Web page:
Global’s Make Some Noise is supporting charities like The Care Workers Charity, which is providing financial support to care workers in need due to coronavirus.
There are almost 2 million care workers in the UK, contributing to one of the largest workforces. They spend their careers assisting others, but when circumstances change, sometimes it is the care workers who need help.
Times like now. Care workers are at the frontline of this crisis, caring for the most vulnerable people in our communities. For care workers who are shielding, self-isolating, or are unable to work due to contracting coronavirus, they have fallen into desperate need for financial help.
These are people doing some of the most valuable work in society, but they are some of the lowest paid workers in the country. Many who are self-isolating receive at best statutory sick pay, others none. Some are going into debt and others are going hungry.
The Care Workers Charity is providing emergency financial support to care workers who are self-isolating.
The charity is providing crisis grants to people who have worked in a paid role in the UK’s care sector and are involved in or support the provision of care – this includes people who have been involved in residential social care, home care, supported living care or day care.
The Care Workers Charity is helping carers like Lewis.
Lewis works in a specialist dementia care home. It was at the beginning of the outbreak when people did not really know about the virus that residents started to become ill.
A lady Lewis cared for became very ill with coronavirus. As the staff were unsure that she had coronavirus, they only had face masks to protect themselves but continued to offer the best care they could. Lewis remembers holding her hand and singing her songs to try and comfort her. Within a day or two she had passed away.
Soon after Lewis started to feel unwell, he was off work for over two weeks. When he returned to the dementia floor he works on, 10 people had tragically lost their lives, due to coronavirus.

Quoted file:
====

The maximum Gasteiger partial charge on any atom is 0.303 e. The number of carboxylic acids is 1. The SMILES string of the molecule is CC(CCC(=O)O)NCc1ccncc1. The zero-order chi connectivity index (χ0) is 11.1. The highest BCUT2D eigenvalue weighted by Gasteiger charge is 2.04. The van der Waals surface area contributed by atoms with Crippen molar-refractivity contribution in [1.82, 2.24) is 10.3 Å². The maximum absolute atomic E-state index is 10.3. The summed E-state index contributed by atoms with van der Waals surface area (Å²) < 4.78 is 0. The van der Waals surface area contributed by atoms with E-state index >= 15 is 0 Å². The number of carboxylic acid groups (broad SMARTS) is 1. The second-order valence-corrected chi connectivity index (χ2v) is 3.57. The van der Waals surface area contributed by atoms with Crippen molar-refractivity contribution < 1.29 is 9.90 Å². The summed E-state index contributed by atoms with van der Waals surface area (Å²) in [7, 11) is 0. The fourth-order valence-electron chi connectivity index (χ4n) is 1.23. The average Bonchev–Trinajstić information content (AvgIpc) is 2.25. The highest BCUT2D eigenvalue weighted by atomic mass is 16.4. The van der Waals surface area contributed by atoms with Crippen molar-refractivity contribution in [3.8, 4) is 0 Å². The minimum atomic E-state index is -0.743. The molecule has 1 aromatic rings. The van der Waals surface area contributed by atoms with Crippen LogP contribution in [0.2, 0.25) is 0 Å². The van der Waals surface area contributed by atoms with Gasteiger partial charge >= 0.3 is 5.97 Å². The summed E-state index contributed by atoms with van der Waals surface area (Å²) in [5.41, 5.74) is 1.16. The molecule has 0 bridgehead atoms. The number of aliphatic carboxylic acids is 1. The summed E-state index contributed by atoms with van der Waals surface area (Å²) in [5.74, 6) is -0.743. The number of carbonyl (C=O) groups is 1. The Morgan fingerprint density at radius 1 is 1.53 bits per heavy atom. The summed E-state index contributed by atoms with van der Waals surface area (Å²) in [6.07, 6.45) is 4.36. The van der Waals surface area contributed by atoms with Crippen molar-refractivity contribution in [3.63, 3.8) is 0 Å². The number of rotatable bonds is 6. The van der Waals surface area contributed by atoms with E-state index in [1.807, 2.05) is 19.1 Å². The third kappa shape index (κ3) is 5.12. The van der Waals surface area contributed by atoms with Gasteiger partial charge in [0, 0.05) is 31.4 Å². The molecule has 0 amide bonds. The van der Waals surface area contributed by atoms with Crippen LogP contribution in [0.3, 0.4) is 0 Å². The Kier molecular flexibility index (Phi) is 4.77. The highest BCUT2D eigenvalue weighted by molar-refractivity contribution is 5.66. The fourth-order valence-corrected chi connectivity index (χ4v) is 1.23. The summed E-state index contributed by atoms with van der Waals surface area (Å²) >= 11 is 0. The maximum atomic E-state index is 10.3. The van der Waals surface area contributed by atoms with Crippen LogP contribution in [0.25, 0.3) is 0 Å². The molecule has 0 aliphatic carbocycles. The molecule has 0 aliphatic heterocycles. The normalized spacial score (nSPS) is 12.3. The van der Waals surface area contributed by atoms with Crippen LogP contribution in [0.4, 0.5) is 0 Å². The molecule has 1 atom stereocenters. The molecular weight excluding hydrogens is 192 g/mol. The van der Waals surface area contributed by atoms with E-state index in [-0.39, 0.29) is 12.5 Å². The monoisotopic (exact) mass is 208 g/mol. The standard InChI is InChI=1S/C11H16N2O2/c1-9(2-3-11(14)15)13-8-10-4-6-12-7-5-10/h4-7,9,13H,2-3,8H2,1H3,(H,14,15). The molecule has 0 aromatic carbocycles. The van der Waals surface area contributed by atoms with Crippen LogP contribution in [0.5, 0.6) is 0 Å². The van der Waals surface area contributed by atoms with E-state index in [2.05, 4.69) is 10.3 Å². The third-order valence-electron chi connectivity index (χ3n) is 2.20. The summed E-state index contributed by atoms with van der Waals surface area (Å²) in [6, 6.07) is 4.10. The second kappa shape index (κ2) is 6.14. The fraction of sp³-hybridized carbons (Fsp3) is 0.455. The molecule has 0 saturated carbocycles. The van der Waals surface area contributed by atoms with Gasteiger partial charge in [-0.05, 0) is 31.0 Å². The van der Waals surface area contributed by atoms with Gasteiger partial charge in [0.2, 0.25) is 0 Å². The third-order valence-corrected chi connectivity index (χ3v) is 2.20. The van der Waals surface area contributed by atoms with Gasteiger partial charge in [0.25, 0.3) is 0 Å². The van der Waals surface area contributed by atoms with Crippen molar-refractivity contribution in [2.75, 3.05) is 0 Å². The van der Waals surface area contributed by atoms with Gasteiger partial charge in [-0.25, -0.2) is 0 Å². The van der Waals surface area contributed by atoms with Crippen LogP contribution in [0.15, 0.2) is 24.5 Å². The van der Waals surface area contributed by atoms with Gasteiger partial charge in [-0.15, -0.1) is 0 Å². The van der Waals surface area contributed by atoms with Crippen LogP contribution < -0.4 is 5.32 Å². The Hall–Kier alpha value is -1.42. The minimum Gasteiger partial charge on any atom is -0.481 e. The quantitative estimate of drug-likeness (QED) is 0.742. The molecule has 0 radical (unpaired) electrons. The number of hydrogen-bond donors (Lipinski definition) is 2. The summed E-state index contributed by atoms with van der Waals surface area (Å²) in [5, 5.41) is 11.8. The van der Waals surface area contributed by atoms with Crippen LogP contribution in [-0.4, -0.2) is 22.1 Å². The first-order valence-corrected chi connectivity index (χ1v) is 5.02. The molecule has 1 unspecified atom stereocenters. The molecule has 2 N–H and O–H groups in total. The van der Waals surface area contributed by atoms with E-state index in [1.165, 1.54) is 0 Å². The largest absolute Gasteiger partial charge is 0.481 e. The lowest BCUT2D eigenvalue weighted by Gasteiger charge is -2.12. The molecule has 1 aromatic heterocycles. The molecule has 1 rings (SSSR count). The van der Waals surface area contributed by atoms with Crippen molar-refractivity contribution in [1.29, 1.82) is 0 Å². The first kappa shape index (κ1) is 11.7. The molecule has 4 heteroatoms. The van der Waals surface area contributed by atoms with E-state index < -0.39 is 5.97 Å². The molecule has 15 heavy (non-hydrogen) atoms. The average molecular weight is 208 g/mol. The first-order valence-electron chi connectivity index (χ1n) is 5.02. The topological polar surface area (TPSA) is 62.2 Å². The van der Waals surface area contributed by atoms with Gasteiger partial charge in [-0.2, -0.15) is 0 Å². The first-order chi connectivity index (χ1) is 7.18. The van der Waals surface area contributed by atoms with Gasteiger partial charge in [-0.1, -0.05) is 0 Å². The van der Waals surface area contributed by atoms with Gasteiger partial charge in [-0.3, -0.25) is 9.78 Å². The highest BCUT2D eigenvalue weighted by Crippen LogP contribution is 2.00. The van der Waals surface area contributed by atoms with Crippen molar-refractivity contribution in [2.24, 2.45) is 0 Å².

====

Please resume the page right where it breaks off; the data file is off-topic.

Lewis said: “The last time I saw the lounge it was busy and people were laughing, now there is no one”.
As Lewis was still showing symptoms after a period of isolation, he was advised by his doctor to continue isolating. Six weeks on, Lewis still feels very weak, has a cough and is breathless. He was living off Statutory Sick Pay during this time and was scared and anxious.
Lewis had to turn to friends to support him. He explained: “Working on minimum wage means there is no room to manoeuvre, you don’t have the ability to save up reserves and it’s very difficult”.
Lewis was signposted to The Care Workers Charity by a friend and told us:
“The financial assistance from the charity has removed some of the stress involved by ensuring that I am able to pay my bills and concentrate on taking care of my family and the residents in my care at a time when carers are under pressure like never before and the world is a very scary and uncertain place”.
“After suffering a recent case of Covid-19 which left me feeling terribly weak and reminded me of my own mortality. I know I am one of the lucky ones: I returned to work feeling terrified of what I was going to face. I experienced sleepless nights and panic attacks, worried if I was going to bring this terrible virus home to my family.
It is very hard at the present time going to work when you have family at home and don’t know if you will pass the virus on to them if you catch it, it affects you both mentally and physically, the job I do is demanding when there is nothing going on in the world but it is more demanding when you have all of this extra pressure on you to keep vulnerable people as safe as you can”.
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